FIG. 1 shows schematically the use of a system for hearing assistance comprising an FM radio transmission unit 102 comprising a directional microphone arrangement 26 consisting of two omnidirectional microphones M1 and M2 which are spaced apart by a distance d, and an FM radio receiver unit 103 comprising a loudspeaker 136 (shown only in FIG. 6). The transmission unit 102 is worn by a speaker 100 around his neck by a neck-loop 121 acting as an FM radio antenna, with the microphone arrangement 26 capturing the sound waves 105 carrying the speaker's voice. Audio signals and control data are sent from the transmission unit 102 via radio link 107 to the receiver unit 103 worn by a user/listener 101. In addition to the voice 105 of the speaker 100 background/surrounding noise 106 may be present which will be both captured by the microphone arrangement 26 of the transmission unit 102 and the ears of the user 101. Typically the speaker 100 will be a teacher and the user 101 will be a normal-hearing child suffering from APD, with background noise 106 being generated by other pupils.

FIG. 2 is a schematic view of the transmission unit 102 which, in addition to the microphone arrangement 26, comprises a digital signal processor 122 and an FM transmitter 120.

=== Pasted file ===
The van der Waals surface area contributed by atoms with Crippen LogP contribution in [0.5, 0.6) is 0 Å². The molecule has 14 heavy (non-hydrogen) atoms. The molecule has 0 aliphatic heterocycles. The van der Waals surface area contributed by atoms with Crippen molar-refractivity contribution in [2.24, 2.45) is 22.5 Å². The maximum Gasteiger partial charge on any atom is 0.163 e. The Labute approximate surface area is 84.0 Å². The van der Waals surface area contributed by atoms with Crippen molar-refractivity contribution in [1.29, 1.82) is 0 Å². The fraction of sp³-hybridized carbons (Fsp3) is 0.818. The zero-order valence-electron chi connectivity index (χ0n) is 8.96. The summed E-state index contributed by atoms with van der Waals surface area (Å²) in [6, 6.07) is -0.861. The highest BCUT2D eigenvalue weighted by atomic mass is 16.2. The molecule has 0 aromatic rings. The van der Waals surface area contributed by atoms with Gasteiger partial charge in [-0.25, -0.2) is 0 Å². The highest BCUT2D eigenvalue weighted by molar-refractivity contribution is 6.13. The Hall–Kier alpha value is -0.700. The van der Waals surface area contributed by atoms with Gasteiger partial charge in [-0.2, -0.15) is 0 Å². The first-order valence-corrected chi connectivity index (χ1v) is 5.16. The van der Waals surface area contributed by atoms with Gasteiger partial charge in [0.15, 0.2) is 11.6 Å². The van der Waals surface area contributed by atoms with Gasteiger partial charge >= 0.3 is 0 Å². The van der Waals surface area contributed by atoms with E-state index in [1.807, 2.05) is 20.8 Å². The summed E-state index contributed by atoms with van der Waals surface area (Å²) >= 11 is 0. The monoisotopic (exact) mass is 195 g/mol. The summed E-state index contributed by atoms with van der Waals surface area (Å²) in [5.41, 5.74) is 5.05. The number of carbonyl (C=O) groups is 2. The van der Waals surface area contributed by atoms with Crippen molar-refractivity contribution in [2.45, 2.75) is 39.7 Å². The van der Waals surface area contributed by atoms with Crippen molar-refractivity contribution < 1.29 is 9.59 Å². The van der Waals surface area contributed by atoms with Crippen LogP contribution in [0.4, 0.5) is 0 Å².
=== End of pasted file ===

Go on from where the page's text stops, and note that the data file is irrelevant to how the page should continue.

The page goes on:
According to FIG. 3, the channel bandwidth of the FM radio transmitter 120, which, for example, may range from 100 Hz to 7 kHz, is split in two parts ranging, for example from 100 Hz to 5 kHz and from 5 kHz to 7 kHz, respectively. In this case, the lower part is used to transmit the audio signals (i.e. the first audio signals) resulting from the microphone arrangement 26, while the upper part is used for transmitting data from the FM transmitter 120 to the receiver unit 103. The data link established thereby can be used for transmitting control commands relating to the gain to be set by the receiver unit 103 from the transmission unit 102 to the receiver unit 103, and it also can be used for transmitting general information or commands to the receiver unit 103.